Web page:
There are two great new papers on the global “predictiveness” of the Graham / Shiller Cyclically Adjusted Price Earnings (CAPE) ratio. The first, Value Matters: Predictability of Stock Index Returns, by Natascia Angelini, Giacomo Bormetti, Stefano Marmi, and Franco Nardini examines the ability of the CAPE to predict long-run stock market performance over several different periods in developed markets like the U.S., Belgium, France, Germany, Japan, the Netherlands, Norway, Sweden and Switzerland. From the abstract:
The aim of this paper is twofold: to provide a theoretical framework and to give further empirical support to Shiller’s test of the appropriateness of prices in the stock market based on the Cyclically Adjusted Price Earnings (CAPE) ratio. We devote the first part of the paper to the empirical analysis and we show that the CAPE is a powerful predictor of future long run performances of the market not only for the U.S. but also for countries such us Belgium, France, Germany, Japan, the Netherlands, Norway, Sweden and Switzerland. We show four relevant empirical facts: i) the striking ability of the logarithmic averaged earning over price ratio to predict returns of the index, with an R squared which increases with the time horizon, ii) how this evidence increases switching from returns to gross returns, iii) moving over different time horizons, the regression coefficients are constant in a statistically robust way, and iv) the poorness of the prediction when the precursor is adjusted with long term interest rate. In the second part we provide a theoretical justification of the empirical observations. Indeed we propose a simple model of the price dynamics in which the return growth depends on three components: a) a momentum component, naturally justified in terms of agents’ belief that expected returns are higher in bullish markets than in bearish ones; b) a fundamental component proportional to the log earnings over price ratio at time zero. The initial value of the ratio determines the reference growth level, from which the actual stock price may deviate as an effect of random external disturbances, and c) a driving component ensuring the diffusive behaviour of stock prices. Under these assumptions, we are able to prove that, if we consider a sufficiently large number of periods, the expected rate of return and the expected gross return are linear in the initial time value of the log earnings over price ratio, and their variance goes to zero with rate of convergence equal to minus one. Ultimately this means that, in our model, the stock prices dynamics may generate bubbles and crashes in the short and medium run, whereas for future long-term returns the valuation ratio remains a good predictor.Figure 1 from the paper (extracted below) shows 2 year to 16 year regressions for the period 1871-2010 (Points are organized in chronological order according to the color scale ranging from dark blue to red passing through light blue, green, yellow, and orange; labels in the top left panel refer to points corresponding to the first month of the specified year.):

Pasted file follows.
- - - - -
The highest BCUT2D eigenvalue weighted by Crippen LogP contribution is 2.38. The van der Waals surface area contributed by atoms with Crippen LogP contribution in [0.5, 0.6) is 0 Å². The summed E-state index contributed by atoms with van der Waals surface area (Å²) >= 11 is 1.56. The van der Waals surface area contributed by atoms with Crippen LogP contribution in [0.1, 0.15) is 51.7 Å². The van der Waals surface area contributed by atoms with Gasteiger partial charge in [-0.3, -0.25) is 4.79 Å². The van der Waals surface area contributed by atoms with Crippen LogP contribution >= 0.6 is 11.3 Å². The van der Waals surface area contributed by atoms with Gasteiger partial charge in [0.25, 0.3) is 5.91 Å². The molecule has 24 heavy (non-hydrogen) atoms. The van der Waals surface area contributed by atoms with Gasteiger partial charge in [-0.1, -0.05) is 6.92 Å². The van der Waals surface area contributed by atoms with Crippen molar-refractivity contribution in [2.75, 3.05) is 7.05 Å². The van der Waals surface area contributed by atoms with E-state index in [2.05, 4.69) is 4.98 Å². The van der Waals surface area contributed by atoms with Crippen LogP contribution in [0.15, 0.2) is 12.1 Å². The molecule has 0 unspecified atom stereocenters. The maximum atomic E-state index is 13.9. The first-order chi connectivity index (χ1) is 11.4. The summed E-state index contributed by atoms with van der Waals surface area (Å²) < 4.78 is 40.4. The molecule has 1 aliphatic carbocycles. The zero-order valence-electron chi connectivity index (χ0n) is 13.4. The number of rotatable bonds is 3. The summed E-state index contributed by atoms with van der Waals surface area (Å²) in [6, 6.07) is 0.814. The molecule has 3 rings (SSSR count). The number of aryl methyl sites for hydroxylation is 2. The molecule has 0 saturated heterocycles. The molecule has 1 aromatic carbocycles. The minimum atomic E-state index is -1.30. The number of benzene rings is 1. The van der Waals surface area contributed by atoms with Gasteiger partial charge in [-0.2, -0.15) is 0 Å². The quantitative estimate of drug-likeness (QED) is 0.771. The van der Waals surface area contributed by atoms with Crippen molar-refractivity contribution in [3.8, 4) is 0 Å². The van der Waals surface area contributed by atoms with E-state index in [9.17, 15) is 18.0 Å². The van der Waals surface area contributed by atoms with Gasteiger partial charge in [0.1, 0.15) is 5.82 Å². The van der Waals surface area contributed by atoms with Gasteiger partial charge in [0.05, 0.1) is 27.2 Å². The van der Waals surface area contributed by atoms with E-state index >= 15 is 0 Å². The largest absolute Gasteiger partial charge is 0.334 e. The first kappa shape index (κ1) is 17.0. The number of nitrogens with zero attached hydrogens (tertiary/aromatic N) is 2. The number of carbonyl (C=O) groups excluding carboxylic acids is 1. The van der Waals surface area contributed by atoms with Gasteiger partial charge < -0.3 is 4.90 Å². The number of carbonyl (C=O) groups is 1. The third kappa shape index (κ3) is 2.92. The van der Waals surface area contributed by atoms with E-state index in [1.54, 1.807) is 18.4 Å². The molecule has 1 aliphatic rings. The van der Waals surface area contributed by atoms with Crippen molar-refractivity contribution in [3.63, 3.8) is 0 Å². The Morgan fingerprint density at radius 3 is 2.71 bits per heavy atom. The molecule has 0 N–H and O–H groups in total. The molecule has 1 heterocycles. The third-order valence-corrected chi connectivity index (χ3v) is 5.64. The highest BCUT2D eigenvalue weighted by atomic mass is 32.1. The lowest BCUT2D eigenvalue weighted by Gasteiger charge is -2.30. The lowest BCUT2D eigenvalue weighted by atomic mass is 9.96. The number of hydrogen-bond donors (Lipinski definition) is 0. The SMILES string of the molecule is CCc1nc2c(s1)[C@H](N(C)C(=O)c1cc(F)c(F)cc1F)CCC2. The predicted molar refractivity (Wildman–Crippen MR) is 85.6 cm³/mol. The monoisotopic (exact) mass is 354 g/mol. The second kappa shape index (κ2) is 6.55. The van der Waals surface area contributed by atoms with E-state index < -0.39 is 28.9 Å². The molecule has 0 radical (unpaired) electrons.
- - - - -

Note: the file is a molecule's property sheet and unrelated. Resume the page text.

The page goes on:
The second paper, Does the Shiller-PE Work in Emerging Markets? by Joachim Klement examines the reliability of CAPE as a forecasting and valuation tool for 35 countries including emerging markets. Klement finds that CAPE is a reliable long-term valuation indicator for developed and emerging markets. Klement uses the indicator to predict real returns on local equity markets over the next five to ten years (shown in Exhibits 11 and 12 extracted below):
Klement makes some interesting observations about developed markets:
Looking at the forecasts for different markets the following observations stand out:And Klement on the emerging markets:
• For all developed equity markets the expected real return in local currencies is positive and the probability of negative real returns after ten years is generally low.
• The market with the lowest expected future return is the United States which together with Canada and Denmark promises real returns that are quite a bit lower than developed markets overall.
• Because of the low expected returns for US stock markets, an equal weighted portfolio of developed market equities is expected to perform significantly better than a typical value weighted portfolio. The current debate about optimal sector and country weights in a stock market index is still ongoing and there are many different rivaling approaches like equal weighting, fundamental weighting, GDP-weighting or equal risk contribution or minimum variance. The jury is still out which one of these approaches is the best for long-term investors, but our calculations indicate that an equal weighted portfolio should outperform a value weighted one.
• Looking at individual markets again, we see that the most attractive markets are generally the crisis-ridden European equity markets and in particular Greece which currently has such low valuations that real returns over the next five years could come close to 100%. But more stable markets like Finland, France or Germany also offer attractive long-term return possibilities.
While the forecasts for emerging markets generally have a somewhat higher forecast error associated with them we can still observe some general trends:
• Emerging market equities seem to be poised for significantly lower real returns than developed equities at the moment.
• Particularly smaller emerging countries like Peru, Colombia or Indonesia offer less attractive returns at the moment than more developed neighbors like Brazil or Thailand.
• Some currently fashionable investment countries like China or India offer only average return prospects.
• From a regional perspective it seems that Eastern European countries together with Turkey and South Africa offer the highest future equity markets while Asia overall should be only average and in Latin America only Brazil seems a worthwhile investment at the moment.